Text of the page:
kW vs kWh – we are sure you have seen these letters multiple times.
With the fast development of solar panels, lithium batteries, and electric vehicles, terms like kW (kilowatt) and kWh (kilowatt-hour) are seen everywhere. Even so, these terms can be tricky to interpret or understand for those that are unfamiliar with energy-related acronyms.
Worry not, we have crafted this article in such a way to explain the difference between kW vs kWh.
Additionally, we will help you to calculate your own kWh and evaluate your electricity consumption. Finally, we will provide advice on how to identify your most energy-intensive appliances and how you can reduce your overall kWh consumption.
Table of Contents
kW vs kWh – What Is The Difference?
There is a fundamental difference between kW vs kWh.
- kW is a unit that measures power
- kWh is a unit that measures energy
When determining difference between Kilowatt (kW) and kWh (kWh), we have to look into the differences between power and energy.
Power vs Energy – What Is The Difference?
- Energy: the ability to do work
- Power: the rate at which this work occurs
The more power you have, the faster you will be able to do the work or to transfer the energy.
To illustrate this concept, we will use the water bottle analogy. The water inside the bottle represents the quantity of energy, while the size of the cork is the power.
The smaller the cork size is, the slower the content of the bottle will be emptied. On the other hand, a larger cork (more power) will transfer the water faster (fast energy transfer).
kW vs kWh: Solar Panel Example
Solar panels are rated at their maximum power output. You will find small solar panels of 30W up to larger models like the 400W solar panel.
Although the power output of a solar panel is a relevant specification, it might not be the most useful for the end-user. Indeed, the produced solar energy in kWh is the most important as this is what is used by our appliances.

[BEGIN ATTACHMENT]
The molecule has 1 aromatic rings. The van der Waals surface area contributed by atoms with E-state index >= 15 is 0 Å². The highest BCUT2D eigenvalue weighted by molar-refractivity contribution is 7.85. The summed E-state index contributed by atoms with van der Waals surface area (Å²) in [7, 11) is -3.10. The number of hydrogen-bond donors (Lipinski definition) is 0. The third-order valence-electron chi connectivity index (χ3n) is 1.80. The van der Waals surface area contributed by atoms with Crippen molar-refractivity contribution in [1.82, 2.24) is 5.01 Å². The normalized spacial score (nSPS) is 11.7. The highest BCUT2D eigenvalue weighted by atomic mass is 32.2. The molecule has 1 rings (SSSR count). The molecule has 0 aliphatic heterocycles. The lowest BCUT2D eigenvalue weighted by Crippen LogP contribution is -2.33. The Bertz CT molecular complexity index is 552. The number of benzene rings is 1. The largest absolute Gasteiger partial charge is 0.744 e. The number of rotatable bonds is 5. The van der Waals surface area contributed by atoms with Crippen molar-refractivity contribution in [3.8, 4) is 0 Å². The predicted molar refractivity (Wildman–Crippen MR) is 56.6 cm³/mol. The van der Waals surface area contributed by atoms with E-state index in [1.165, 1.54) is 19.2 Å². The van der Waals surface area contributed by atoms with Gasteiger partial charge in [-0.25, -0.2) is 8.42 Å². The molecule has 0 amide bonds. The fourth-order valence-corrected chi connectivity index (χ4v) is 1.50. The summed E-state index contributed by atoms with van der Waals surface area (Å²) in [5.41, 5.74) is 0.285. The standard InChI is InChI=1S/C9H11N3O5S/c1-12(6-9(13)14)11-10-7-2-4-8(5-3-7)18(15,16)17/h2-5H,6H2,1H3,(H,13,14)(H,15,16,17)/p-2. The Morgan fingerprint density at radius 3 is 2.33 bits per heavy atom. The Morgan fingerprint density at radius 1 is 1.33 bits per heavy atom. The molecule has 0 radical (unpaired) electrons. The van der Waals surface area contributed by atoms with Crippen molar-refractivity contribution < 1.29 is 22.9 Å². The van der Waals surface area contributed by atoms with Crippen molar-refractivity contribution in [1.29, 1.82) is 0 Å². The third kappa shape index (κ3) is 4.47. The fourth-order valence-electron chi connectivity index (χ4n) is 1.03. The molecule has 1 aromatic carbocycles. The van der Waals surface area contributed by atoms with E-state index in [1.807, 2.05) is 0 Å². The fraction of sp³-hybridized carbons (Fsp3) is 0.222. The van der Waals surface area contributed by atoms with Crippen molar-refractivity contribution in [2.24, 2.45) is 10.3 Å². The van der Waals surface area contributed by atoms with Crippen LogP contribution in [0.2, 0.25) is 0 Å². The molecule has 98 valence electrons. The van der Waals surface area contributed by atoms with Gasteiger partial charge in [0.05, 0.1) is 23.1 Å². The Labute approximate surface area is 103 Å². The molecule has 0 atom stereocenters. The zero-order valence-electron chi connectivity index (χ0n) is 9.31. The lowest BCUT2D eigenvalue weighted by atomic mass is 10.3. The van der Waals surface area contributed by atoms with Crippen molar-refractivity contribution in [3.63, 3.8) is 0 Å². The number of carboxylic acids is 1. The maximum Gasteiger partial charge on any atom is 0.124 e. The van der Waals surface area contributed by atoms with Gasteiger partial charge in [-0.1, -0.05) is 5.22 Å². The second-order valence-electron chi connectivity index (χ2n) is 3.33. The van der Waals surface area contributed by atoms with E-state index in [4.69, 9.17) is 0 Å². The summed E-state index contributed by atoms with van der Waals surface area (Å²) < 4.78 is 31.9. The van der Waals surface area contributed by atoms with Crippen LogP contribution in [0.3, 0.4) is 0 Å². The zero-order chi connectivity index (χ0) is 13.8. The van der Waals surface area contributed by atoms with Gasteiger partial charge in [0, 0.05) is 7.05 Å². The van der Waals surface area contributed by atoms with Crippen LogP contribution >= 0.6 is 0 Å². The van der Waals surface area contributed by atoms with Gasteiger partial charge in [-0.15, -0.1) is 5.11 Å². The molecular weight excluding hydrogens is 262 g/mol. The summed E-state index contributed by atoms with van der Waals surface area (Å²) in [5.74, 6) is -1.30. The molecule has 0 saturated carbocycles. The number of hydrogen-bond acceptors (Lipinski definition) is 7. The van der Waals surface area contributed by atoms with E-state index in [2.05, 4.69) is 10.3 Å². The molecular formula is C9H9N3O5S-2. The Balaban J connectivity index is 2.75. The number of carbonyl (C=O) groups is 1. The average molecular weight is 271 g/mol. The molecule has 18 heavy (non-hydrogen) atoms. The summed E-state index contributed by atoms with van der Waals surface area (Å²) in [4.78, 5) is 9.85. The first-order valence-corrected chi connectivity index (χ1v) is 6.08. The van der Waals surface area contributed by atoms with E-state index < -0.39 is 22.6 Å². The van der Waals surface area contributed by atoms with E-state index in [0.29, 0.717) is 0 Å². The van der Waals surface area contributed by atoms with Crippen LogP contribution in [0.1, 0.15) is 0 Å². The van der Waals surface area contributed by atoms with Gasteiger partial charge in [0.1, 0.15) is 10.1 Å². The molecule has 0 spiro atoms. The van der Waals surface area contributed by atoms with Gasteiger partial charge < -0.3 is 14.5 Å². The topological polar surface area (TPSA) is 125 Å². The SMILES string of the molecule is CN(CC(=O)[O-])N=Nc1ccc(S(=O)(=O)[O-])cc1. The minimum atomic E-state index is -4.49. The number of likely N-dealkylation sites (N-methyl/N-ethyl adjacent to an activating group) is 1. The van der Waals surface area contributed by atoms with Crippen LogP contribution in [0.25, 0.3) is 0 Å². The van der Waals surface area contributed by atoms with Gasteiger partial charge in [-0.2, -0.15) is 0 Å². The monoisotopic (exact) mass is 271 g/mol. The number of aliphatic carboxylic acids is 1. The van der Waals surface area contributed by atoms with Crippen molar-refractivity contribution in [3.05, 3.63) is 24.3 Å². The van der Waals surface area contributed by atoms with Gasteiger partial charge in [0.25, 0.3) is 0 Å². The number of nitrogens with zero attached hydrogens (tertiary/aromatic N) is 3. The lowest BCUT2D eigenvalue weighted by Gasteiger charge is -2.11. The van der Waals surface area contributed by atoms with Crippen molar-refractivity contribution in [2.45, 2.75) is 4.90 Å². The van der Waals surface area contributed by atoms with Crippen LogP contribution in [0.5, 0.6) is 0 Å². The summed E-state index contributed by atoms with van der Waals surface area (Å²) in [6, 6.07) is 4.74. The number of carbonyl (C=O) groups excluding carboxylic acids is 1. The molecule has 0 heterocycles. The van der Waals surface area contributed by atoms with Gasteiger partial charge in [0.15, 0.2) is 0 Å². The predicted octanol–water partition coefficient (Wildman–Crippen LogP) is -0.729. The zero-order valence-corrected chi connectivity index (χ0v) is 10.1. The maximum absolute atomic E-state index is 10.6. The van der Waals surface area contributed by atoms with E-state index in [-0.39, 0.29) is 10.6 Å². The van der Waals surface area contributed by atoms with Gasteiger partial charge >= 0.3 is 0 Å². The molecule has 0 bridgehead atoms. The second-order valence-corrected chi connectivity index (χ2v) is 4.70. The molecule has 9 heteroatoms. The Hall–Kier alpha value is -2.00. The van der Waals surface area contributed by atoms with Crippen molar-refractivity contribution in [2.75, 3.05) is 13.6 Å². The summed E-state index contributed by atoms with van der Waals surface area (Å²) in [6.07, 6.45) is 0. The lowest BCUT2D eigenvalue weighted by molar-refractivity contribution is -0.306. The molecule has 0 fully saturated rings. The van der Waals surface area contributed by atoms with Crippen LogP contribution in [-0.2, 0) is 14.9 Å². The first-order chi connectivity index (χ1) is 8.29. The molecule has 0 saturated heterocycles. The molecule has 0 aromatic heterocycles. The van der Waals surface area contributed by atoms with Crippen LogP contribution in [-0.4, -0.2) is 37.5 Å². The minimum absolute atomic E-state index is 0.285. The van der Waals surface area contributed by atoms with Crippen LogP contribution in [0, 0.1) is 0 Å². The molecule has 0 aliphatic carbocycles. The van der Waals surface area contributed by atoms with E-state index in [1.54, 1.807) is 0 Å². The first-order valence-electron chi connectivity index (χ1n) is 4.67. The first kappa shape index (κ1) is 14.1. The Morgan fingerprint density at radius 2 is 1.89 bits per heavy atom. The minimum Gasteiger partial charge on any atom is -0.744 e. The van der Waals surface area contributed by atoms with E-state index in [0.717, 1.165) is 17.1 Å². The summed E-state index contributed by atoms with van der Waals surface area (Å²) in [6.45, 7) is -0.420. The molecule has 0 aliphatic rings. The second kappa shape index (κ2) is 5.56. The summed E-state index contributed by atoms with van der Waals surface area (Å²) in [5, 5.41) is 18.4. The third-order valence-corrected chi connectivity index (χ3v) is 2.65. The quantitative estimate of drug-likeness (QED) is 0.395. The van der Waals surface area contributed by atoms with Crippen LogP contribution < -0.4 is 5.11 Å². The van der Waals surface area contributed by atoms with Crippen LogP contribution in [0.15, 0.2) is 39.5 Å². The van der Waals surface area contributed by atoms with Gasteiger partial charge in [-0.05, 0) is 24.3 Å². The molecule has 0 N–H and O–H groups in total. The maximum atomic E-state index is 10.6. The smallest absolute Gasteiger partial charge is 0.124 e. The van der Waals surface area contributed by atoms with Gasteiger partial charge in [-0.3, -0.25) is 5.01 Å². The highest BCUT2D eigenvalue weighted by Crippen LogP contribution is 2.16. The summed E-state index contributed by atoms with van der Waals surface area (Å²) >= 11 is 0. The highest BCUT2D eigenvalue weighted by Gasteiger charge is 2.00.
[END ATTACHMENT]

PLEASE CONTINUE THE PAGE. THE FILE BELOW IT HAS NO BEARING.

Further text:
But it is impossible for the manufacturer to indicate this value for their solar panels because your solar energy production is greatly influenced by multiple factors. These include location on the planet, time of the day, season, local shading, and more.
A 400W solar panel in California can produce two times more energy than a solar panel in England.
Luckily, the world bank crafted a tool that calculates the energy in kWh produced per kW of solar panel anywhere on the planet. This map provides you with your potential solar energy production.
How Do You Calculate The Difference Between kW vs kWh?
To get the kWh, just multiply the kW (power) by the time of use (hour) of your appliances, then apply the formula below:
In the chart below, you’ll find the conversion of minutes into hours:
With the formula, you can calculate the energy consumption of any appliance as long as you know their power in Watt or kWatt (1,000 Watts). You can find this information on the label of your appliance.
For example, an electric fan with a power of 100W, plugged in for 5 hours, will use 500Wh of energy or 0.5kWh.
100W * 5 hours = 500W.hours
We recommend you check out this website which lists the power of hundreds of household appliances.
What Is The kW Formula?
As mentioned before, kW is a power unit that equals 1,000 Watts.
Moreover, it is electrical power and you can calculate the kW of any electrical device by multiplying its voltage (Volt) by its current (Amps), use the formula below: